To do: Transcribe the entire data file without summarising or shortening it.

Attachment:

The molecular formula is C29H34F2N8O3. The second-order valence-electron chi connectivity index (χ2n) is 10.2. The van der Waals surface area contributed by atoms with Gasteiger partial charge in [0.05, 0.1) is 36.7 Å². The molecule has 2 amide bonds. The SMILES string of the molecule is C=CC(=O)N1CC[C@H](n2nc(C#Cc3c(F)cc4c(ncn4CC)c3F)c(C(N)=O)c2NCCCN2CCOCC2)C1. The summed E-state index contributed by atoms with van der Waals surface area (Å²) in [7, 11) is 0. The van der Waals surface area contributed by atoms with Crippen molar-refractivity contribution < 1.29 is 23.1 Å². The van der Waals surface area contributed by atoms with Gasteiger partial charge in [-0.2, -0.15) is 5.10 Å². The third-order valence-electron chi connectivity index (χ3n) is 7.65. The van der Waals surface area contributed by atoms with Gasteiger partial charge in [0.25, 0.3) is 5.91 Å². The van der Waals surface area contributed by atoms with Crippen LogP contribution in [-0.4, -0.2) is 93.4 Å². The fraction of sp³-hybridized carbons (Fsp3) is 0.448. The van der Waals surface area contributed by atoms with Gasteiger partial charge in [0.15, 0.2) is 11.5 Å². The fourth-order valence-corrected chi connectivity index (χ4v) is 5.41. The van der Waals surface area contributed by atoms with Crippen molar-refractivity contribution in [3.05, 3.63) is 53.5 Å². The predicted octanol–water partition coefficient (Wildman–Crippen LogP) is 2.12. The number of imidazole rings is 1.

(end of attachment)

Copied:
The molecular formula is C29H34F2N8O3. The second-order valence-electron chi connectivity index (χ2n) is 10.2. The van der Waals surface area contributed by atoms with Gasteiger partial charge in [0.05, 0.1) is 36.7 Å². The molecule has 2 amide bonds. The SMILES string of the molecule is C=CC(=O)N1CC[C@H](n2nc(C#Cc3c(F)cc4c(ncn4CC)c3F)c(C(N)=O)c2NCCCN2CCOCC2)C1. The summed E-state index contributed by atoms with van der Waals surface area (Å²) in [7, 11) is 0. The van der Waals surface area contributed by atoms with Crippen molar-refractivity contribution < 1.29 is 23.1 Å². The van der Waals surface area contributed by atoms with Gasteiger partial charge in [-0.2, -0.15) is 5.10 Å². The third-order valence-electron chi connectivity index (χ3n) is 7.65. The van der Waals surface area contributed by atoms with Gasteiger partial charge in [0.25, 0.3) is 5.91 Å². The van der Waals surface area contributed by atoms with Crippen LogP contribution in [-0.4, -0.2) is 93.4 Å². The fraction of sp³-hybridized carbons (Fsp3) is 0.448. The van der Waals surface area contributed by atoms with Gasteiger partial charge in [0.15, 0.2) is 11.5 Å². The fourth-order valence-corrected chi connectivity index (χ4v) is 5.41. The van der Waals surface area contributed by atoms with Crippen molar-refractivity contribution in [3.05, 3.63) is 53.5 Å². The predicted octanol–water partition coefficient (Wildman–Crippen LogP) is 2.12. The number of imidazole rings is 1.